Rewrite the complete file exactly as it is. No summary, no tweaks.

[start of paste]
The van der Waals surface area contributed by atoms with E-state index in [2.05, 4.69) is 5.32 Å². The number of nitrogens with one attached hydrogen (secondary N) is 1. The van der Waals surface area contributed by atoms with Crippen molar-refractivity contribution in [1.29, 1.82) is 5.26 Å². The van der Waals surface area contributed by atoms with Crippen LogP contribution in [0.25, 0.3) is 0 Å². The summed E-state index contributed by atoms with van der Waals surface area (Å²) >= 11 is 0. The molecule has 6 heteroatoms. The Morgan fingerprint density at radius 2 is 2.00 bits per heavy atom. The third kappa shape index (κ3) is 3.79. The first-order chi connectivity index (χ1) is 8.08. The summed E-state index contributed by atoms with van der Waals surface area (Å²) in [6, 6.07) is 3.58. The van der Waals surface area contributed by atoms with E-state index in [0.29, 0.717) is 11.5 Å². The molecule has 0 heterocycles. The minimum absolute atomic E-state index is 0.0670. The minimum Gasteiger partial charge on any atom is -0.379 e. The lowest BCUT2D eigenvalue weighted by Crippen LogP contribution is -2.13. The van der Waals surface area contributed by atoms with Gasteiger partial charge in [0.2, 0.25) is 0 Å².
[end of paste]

The van der Waals surface area contributed by atoms with E-state index in [2.05, 4.69) is 5.32 Å². The number of nitrogens with one attached hydrogen (secondary N) is 1. The van der Waals surface area contributed by atoms with Crippen molar-refractivity contribution in [1.29, 1.82) is 5.26 Å². The van der Waals surface area contributed by atoms with Crippen LogP contribution in [0.25, 0.3) is 0 Å². The summed E-state index contributed by atoms with van der Waals surface area (Å²) >= 11 is 0. The molecule has 6 heteroatoms. The Morgan fingerprint density at radius 2 is 2.00 bits per heavy atom. The third kappa shape index (κ3) is 3.79. The first-order chi connectivity index (χ1) is 8.08. The summed E-state index contributed by atoms with van der Waals surface area (Å²) in [6, 6.07) is 3.58. The van der Waals surface area contributed by atoms with E-state index in [0.29, 0.717) is 11.5 Å². The molecule has 0 heterocycles. The minimum absolute atomic E-state index is 0.0670. The minimum Gasteiger partial charge on any atom is -0.379 e. The lowest BCUT2D eigenvalue weighted by Crippen LogP contribution is -2.13. The van der Waals surface area contributed by atoms with Gasteiger partial charge in [0.2, 0.25) is 0 Å².